Staff Publications

Staff Publications

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    'Staff publications' is the digital repository of Wageningen University & Research

    'Staff publications' contains references to publications authored by Wageningen University staff from 1976 onward.

    Publications authored by the staff of the Research Institutes are available from 1995 onwards.

    Full text documents are added when available. The database is updated daily and currently holds about 240,000 items, of which 72,000 in open access.

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Record number 423697
Title Growth response of Pterocarpus soyauxii and Lophira alata seedlings to host soil mycorrhizal inocula in relation to land use types.
Author(s) Onguene, N.A.; Ngonkeu, L.E.M.; Kuyper, T.W.
Source African Journal of Microbiology Research 5 (2011)17. - ISSN 1996-0808 - p. 2391 - 2398.
DOI https://doi.org/10.5897/AJMR10.061
Department(s) Soil Biology
PE&RC
Publication type Refereed Article in a scientific journal
Publication year 2011
Keyword(s) rain-forest - arbuscular mycorrhizae - tropical forest - south cameroon - plant-growth - fungi - colonization - regeneration - communities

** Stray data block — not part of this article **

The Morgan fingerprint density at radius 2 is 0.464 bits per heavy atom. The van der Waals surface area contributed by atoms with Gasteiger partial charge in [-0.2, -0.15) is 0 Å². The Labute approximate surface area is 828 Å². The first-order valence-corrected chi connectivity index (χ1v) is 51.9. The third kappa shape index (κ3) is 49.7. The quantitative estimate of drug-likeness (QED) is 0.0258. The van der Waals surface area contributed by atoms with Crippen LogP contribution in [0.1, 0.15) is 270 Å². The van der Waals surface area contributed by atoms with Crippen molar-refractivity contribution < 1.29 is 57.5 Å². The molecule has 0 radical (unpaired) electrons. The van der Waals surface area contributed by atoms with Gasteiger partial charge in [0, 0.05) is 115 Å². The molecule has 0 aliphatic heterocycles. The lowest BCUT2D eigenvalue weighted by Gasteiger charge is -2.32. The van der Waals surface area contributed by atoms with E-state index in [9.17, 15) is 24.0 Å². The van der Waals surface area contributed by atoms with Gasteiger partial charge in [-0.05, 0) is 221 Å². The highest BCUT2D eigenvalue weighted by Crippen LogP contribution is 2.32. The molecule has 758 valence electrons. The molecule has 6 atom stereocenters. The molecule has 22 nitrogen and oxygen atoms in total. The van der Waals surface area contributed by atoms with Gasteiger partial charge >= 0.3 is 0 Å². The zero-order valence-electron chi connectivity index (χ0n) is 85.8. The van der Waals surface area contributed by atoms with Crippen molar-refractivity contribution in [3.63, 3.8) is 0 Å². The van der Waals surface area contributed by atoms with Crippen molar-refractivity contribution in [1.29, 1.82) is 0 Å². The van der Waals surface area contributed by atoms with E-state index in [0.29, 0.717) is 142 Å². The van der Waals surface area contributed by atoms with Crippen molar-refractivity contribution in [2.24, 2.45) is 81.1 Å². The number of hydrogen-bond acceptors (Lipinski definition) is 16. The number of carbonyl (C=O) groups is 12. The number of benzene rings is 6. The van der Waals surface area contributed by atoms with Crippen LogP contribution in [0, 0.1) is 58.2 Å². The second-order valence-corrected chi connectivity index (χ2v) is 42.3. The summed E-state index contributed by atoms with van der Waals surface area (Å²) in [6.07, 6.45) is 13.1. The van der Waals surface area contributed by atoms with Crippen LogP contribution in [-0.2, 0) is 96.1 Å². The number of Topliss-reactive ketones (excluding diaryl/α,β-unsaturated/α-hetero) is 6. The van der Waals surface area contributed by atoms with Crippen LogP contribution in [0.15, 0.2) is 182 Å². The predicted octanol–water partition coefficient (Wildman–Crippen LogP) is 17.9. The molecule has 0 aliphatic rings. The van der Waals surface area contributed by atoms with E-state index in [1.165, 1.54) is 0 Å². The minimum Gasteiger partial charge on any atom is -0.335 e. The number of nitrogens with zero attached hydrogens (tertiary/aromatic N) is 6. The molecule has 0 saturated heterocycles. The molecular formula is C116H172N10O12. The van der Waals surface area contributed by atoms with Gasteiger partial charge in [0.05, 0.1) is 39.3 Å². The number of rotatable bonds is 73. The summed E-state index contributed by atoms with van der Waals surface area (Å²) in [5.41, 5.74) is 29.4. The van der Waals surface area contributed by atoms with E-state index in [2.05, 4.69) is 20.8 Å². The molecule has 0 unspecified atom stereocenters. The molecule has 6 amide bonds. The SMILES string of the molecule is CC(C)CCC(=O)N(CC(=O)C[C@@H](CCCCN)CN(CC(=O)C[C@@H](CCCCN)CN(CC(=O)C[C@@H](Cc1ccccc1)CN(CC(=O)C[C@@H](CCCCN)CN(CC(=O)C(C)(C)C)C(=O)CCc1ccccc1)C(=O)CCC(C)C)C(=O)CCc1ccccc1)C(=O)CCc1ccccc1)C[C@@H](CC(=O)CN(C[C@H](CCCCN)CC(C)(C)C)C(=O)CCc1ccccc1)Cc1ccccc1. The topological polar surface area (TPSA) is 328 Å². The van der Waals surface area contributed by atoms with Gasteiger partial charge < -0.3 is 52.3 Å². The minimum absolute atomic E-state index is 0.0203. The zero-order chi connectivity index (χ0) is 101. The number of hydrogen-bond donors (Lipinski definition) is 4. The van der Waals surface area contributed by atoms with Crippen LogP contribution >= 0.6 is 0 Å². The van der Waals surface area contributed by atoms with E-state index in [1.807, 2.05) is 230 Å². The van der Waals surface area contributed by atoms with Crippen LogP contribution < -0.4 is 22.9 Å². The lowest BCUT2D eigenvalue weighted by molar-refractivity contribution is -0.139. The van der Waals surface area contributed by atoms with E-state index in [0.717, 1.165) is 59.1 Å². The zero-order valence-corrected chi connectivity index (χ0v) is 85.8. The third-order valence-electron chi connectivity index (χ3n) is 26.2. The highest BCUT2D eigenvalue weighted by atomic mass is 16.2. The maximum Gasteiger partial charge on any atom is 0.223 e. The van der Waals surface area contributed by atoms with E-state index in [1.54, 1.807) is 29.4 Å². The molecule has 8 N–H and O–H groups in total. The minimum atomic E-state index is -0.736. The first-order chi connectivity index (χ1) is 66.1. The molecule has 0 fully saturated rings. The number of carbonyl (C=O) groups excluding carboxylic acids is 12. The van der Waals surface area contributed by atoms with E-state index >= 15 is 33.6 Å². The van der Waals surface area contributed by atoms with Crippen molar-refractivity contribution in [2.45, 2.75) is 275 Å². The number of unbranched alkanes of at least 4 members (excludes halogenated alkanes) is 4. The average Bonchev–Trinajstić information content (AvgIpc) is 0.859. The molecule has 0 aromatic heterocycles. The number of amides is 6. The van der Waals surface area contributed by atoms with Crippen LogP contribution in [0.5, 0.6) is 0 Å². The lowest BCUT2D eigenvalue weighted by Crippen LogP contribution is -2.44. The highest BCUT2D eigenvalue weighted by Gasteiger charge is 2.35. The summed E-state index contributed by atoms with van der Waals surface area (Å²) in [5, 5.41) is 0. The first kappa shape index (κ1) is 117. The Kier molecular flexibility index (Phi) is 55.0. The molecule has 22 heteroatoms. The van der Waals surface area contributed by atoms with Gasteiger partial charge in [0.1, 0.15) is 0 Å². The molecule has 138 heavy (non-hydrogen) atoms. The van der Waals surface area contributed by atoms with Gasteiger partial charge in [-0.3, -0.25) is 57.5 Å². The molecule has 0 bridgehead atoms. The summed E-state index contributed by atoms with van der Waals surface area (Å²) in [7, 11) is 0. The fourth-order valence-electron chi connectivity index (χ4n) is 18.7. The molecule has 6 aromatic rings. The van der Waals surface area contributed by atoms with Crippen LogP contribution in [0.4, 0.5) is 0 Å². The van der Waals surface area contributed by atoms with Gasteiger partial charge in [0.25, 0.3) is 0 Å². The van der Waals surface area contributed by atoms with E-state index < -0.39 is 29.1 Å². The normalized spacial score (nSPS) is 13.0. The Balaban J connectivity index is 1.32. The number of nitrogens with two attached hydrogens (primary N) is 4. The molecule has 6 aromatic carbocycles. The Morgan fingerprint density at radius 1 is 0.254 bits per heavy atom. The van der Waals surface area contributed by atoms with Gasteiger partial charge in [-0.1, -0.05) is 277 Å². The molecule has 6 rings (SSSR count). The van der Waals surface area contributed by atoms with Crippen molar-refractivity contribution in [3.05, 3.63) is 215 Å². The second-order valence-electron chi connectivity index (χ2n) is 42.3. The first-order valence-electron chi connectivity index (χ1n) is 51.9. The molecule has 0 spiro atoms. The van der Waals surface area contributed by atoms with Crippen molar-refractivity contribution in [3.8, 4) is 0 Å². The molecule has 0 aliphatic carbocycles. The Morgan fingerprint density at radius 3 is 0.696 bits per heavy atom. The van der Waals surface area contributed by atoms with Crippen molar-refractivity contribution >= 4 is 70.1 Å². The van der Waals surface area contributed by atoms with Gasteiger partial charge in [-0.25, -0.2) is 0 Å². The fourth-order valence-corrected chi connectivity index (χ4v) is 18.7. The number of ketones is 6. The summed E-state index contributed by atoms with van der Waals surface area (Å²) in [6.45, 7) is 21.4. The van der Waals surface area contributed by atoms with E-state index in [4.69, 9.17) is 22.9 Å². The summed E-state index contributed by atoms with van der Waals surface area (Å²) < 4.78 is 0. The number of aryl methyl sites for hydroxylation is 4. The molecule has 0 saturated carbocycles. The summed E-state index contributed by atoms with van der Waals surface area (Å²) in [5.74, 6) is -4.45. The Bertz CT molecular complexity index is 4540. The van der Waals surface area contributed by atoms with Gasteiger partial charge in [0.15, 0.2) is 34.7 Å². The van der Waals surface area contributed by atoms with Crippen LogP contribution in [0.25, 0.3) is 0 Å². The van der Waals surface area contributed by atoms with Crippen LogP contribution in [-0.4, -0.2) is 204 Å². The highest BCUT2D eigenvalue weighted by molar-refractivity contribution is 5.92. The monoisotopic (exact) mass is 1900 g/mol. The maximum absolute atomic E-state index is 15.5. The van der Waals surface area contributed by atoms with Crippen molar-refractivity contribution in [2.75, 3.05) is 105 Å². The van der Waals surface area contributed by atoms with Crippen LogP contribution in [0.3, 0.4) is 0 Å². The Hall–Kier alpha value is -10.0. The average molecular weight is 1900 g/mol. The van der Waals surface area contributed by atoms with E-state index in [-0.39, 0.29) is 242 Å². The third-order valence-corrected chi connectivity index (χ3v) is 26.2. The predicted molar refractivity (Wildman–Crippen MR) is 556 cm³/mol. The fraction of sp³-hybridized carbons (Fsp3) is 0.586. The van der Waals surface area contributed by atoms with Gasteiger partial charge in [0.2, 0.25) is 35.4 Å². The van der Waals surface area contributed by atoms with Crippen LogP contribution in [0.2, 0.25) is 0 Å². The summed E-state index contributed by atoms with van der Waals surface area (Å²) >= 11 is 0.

Abstract Deficiency in mycorrhizal inoculum in soils due to land use types (LUT) can be alleviated by quantity and quality inoculum addition. A bioassay was carried out to determine how host soil mycorrhizal inoculum influenced mycorrhizal colonization, carbon allocation and partitioning of seedlings of two native timber species of Cameroon humid forest. Seedlings of Pterocarpus soyauxii and Lophira alata were raised for six months on surface soils (0 - 20 cm) collected from early secondary forests and LUT derived from slash-and-burn agriculture and selective logging. Mycorrhizal inoculation effect (MIE) was derived. Seedlings were mainly colonized by members of the Glomaceae and Gigasporaceae, respectively, as shown by molecular typing. They generally performed poorly in soils with indigenous inoculum. But addition of soil inoculum from P. soyauxii trees favored nodulation, significantly increased mycorrhizal colonization and total biomass but decreased root-to-shoot ratios, resulting in large and positive MIE, irrespective of LUT. ln contrast, host soil inoculum of L. alata did not affect fractional mycorrhizal colonization but significantly increased total biomass and resulted in high carbon allocation to roots in low and sometimes negative MIE. Therefore, seedlings' responses to mycorrhizal inoculum depend on host soil inoculum and that could be critical for successful rejuvenation of tropical trees.
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